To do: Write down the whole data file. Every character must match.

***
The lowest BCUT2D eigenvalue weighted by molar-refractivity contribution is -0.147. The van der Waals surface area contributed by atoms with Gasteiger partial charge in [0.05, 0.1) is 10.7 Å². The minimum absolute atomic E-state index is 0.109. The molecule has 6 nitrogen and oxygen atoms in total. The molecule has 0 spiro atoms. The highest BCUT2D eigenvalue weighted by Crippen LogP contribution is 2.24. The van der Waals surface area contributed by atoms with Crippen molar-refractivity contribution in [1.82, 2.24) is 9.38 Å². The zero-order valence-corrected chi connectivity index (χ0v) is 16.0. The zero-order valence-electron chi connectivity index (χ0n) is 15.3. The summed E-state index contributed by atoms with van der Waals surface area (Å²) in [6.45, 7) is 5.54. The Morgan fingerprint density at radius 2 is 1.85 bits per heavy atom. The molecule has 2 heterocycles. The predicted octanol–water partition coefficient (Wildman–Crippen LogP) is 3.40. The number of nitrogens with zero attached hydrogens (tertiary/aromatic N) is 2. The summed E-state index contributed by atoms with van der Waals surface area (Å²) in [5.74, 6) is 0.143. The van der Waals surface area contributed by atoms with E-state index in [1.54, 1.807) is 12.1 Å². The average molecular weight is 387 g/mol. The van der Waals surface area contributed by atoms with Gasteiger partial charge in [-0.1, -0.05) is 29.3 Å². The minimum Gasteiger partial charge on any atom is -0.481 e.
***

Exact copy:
The lowest BCUT2D eigenvalue weighted by molar-refractivity contribution is -0.147. The van der Waals surface area contributed by atoms with Gasteiger partial charge in [0.05, 0.1) is 10.7 Å². The minimum absolute atomic E-state index is 0.109. The molecule has 6 nitrogen and oxygen atoms in total. The molecule has 0 spiro atoms. The highest BCUT2D eigenvalue weighted by Crippen LogP contribution is 2.24. The van der Waals surface area contributed by atoms with Crippen molar-refractivity contribution in [1.82, 2.24) is 9.38 Å². The zero-order valence-corrected chi connectivity index (χ0v) is 16.0. The zero-order valence-electron chi connectivity index (χ0n) is 15.3. The summed E-state index contributed by atoms with van der Waals surface area (Å²) in [6.45, 7) is 5.54. The Morgan fingerprint density at radius 2 is 1.85 bits per heavy atom. The molecule has 2 heterocycles. The predicted octanol–water partition coefficient (Wildman–Crippen LogP) is 3.40. The number of nitrogens with zero attached hydrogens (tertiary/aromatic N) is 2. The summed E-state index contributed by atoms with van der Waals surface area (Å²) in [5.74, 6) is 0.143. The van der Waals surface area contributed by atoms with E-state index in [1.54, 1.807) is 12.1 Å². The average molecular weight is 387 g/mol. The van der Waals surface area contributed by atoms with Gasteiger partial charge in [-0.1, -0.05) is 29.3 Å². The minimum Gasteiger partial charge on any atom is -0.481 e.